We Are Social released some findings from a report on social media use around Asia. One of the report’s biggest findings is around the growing adoption of mobile chat or group messaging applications.
Group messaging apps allow users to send messages back-and-forth between groups of friends or coworkers or people with a shared interest. For example, I can set up a private group chat between my former college roommates to stay in touch instead of connecting with them on a network like Facebook. It’s a private, niche community of only my friends communicating as needed using text, photos, videos and even digital art called stickers.
Instead of Facebook dominating the Asian market, apps including KakaoTalk and Line have more users than both Facebook and microblogs. There’s also WeChat, which has 15% more users in Asia than Facebook.
This is important. Asia often offers a glimpse into what we can expect to see in the United States. Many countries in Asia typically see faster adoption rates among consumers when it comes to digital technology and social networking behavior than we see in the United States. With that in mind, these findings matter, whether you’re a global, national or local business.
The Rise of Group Messaging
Group messaging is not new in the United States, however. The app GroupMe allows groups of friends or colleagues to build a group within the mobile app and then send messages back-and-forth. WhatsApp allows users to send messages to friends in the form of text, audio and video without using SMS. Other apps like Fast Society, Kik and Glassboard offer similar functionality.
The major technology players have taken notice as well. Facebook launched its standalone Messenger app to easily send messages to your Facebook friends through this mobile app solely dedicated for that purpose. Google+ allows users to send messages to people within a Google+ circle.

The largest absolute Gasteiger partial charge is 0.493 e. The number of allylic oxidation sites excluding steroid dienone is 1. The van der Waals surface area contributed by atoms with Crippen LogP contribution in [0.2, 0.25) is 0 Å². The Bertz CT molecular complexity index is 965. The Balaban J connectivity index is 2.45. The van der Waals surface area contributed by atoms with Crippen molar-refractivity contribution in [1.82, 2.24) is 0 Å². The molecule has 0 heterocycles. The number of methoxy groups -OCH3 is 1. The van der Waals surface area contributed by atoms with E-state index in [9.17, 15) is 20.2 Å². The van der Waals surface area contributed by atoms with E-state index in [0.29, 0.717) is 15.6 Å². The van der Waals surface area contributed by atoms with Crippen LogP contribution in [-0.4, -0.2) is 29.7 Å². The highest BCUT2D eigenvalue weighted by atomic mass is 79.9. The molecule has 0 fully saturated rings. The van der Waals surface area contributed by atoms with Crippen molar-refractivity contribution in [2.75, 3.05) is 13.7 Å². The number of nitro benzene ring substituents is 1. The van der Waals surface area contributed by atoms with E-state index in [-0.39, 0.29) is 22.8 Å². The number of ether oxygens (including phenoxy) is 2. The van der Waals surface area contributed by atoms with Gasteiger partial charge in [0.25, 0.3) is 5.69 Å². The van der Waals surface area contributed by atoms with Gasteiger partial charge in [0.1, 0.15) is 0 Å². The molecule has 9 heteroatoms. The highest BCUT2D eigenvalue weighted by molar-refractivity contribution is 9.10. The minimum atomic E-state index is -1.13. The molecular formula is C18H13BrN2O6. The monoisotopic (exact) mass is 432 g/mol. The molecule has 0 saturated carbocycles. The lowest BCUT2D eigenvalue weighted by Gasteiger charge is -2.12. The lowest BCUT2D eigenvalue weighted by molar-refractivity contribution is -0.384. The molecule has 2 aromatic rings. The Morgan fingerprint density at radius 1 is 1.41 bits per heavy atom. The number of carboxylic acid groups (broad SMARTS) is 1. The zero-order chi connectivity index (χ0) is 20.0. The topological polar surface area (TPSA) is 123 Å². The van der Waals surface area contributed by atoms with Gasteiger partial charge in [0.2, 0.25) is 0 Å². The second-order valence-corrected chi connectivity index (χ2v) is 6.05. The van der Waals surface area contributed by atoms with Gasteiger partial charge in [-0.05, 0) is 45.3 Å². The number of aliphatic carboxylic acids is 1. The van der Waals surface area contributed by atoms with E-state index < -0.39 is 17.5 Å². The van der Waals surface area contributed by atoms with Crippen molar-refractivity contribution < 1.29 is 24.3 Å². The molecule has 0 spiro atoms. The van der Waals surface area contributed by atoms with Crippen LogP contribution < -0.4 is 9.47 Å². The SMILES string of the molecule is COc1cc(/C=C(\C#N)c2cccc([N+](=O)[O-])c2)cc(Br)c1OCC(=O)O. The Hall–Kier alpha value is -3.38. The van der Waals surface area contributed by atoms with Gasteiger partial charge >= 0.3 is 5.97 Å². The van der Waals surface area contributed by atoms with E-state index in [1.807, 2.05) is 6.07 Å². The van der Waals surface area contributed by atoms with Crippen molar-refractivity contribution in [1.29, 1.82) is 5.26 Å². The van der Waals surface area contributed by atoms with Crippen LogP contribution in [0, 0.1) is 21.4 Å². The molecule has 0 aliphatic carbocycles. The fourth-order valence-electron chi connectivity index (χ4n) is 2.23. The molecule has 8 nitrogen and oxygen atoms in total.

People are looking for more private, more intimate ways to connect with the people they care about and have a shared interest with. Users are often connected to so many people on major social networks like Facebook and Twitter that having intimate conversations with their closest friends is often difficult. There’s also the issue of privacy. The ability to have private conversations with select groups of people on Twitter, for example, is often difficult or even impossible. This is of particular concern in countries in which the government is monitoring public conversations.
Where this is Going
Users are optimizing their social behaviors to get more out of their digital lives. One group, in particular, has a propensity to use group messaging apps. That group is teens. They already text regularly. Group messaging apps appeal to SMS users while bringing features not available through typical SMS. Teens are the future of social media and marketing. Their behavior is what marketers will soon need to contend with.
So where could this lead us?
- More Fragmented, More Closed – Consumers are creating their own mini social networks of smaller groups they want to communicate with such as friends, coworkers and family. This means a more fragmented social landscape with many micro social networks limited to a certain number of individuals.
- More Niche – People can create micro networks limited to people with a shared interest or passion. Instead of all passions being on one large network, people can create small networks limited to a single topic.
- More Private – Group messaging means users can limit who is part of the conversation and who isn’t. This may mean a brand’s ability to be part of a conversation is limited as well.
- More Mobile – Group messaging apps are mobile to the core. These apps are mobile in nature, which means they continue to drive the trend of social networking moving away from the desktop to mobile devices.